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What really happened on Election Day? 

Forget what you read: Most African Americans backed the school bonds

It was like the game of Telephone. Exactly when rumor and innuendo became truth is hard to pinpoint, but sometime before midnight on election day, shocked politicians started talking about how voters in both suburban and urban areas had rejected the school bonds.

The story went this way: Frustrated white suburban voters resoundingly rejected the bonds, which failed 57 percent to 43 percent. It was said to be a message to the school system that voters were tired of the way school-bond money has been spent in the past. The reason the bonds had failed in African-American -- or "urban" -- precincts was because black voters were protesting the continued inequality and large number of suburban projects in the $427 million bonds package.

That night and into the next day, politicians told reporters that the voters' mandate regarding the the bonds would be hard to interpret, since black and white voters were clearly sending very different messages.

The problem is, it didn't happen that way. While it's correct that suburban voters overwhelmingly rejected the bonds, voters in heavily African-American precincts voted overwhelmingly for them.

A Creative Loafing analysis of the 23 county precincts with 70 percent or higher African-American voter registration showed that school bonds passed in all but two precincts, most of the time by larger margins than they passed elsewhere.

Verifying what really happened in a given election takes hours, which can make election-night reporting particularly treacherous for anyone with a deadline before midnight. There's simply no time for reporters to fact-check what politicians tell them. A week after the election, grassroots strategists such as Democrat Tom Chumley are still analyzing what happened precinct by precinct.

"Black voters in the past typically voted heavily [in favor] of the bonds," said Chumley. "I'm not surprised by that."

On election night, comments by Mecklenburg County Commission Chairman Parks Helms, a Democrat, initially seemed to drive the assumption that the black community had rejected the bonds. Helms repeatedly told reporters about an "urban-suburban divide."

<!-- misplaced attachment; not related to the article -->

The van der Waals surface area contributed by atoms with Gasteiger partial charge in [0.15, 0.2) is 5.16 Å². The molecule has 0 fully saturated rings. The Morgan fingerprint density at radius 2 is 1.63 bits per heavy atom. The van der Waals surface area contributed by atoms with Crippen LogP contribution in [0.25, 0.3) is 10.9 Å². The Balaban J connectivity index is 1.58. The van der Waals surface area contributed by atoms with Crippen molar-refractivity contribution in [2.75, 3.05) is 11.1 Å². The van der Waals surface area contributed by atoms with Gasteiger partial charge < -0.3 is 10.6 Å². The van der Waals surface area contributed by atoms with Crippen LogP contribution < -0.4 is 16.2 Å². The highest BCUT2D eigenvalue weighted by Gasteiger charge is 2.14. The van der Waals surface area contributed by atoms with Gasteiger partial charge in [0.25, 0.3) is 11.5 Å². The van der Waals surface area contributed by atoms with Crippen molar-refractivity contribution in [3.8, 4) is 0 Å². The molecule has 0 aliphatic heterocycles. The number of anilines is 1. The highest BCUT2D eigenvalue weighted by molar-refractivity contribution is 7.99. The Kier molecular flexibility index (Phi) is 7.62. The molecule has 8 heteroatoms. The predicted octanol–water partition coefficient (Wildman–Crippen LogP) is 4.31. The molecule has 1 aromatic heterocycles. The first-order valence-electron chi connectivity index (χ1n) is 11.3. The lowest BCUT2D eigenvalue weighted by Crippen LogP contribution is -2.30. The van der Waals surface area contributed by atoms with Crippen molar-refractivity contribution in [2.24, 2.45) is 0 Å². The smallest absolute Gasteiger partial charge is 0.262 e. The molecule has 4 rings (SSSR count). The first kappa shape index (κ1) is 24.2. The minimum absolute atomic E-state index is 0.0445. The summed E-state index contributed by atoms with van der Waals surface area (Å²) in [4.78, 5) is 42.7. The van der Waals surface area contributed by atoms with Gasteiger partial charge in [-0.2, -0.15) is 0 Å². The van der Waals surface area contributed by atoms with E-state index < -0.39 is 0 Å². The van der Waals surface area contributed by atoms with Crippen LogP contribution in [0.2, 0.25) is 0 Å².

Because "urban" and "suburban" are typically racial code words, Helms's comments and those by other politicians may have inadvertently created the perception of a racial divide between the white and black communities.

When CL shared the the results of its analysis with Helms on Sunday, November 13, he stressed that the divide he had referred to on election night wasn't necessarily racial.

"I think there are racial components to the divide, but I don't think that is the compelling force that makes it happen," Helms said. "At one time, that might have been it, but we've come far enough away [now]."

The black community benefited heavily from the last couple of bond packages, which renovated and rebuilt deteriorating urban schools. That blacks largely backed this package, which also would have built schools in the suburbs, was a sign that African Americans are concerned about education in the community at large, not just in the urban schools.

Ironically, the reason the package was rejected by so many white voters was lingering resentment over where earlier money had gone. They wanted all of the money to go to the suburbs. So, oddly enough, it appears black voters may have supported the bonds for the same reason suburbanites rejected them. Everybody is concerned about overcrowded schools.

Charlotte City Council member James Mitchell, who is African American, thinks the near-unanimous support for the bonds by Mecklenburg's black leadership influenced black voters. He also cited a recent high-profile lunchtime brawl at North Mecklenburg High School. But why would black voters care about what happened at an overcrowded suburban school?

"The incident was fresh in their minds and a lot of those kids come from the African American community," said Mitchell.

While suburban schools like North Meck have been long tagged as "white schools," each year they're becoming increasingly diverse, a factor that seems to have been almost completely left out of the racially charged school-building debate. North Meck's student population is now almost 30 percent African American. In precincts in the University area and suburban parts of north and south Mecklenburg, blacks now make up a quarter to a third of the population.

For African American power brokers, the recent election seemed to settle a long-running battle between two rival political factions in the black community. One faction likes to play ball with the uptown crowd and often supports big initiatives like the school bonds. The second group, which coalesced to support losing school-board candidate Dwayne Collins, favored a no-vote on the bonds in part because of the suburban school funding. That group tends to be more vocal about what it sees as civil rights issues, and it tried to turn the bond vote into a racial issue that would propel Collins into office.

This group controls the executive committee of the Charlotte-Mecklenburg Black Political Caucus, which puts out an endorsement slate for African American voters each election season. After the committee voted to recommend a no-vote on the school bonds, the caucus as a whole overturned the recommendation and backed the bonds anyway, a move that further demonstrates the political power shift in Charlotte's African American community.

"That faction, they took a loss all the way around," said Mitchell.

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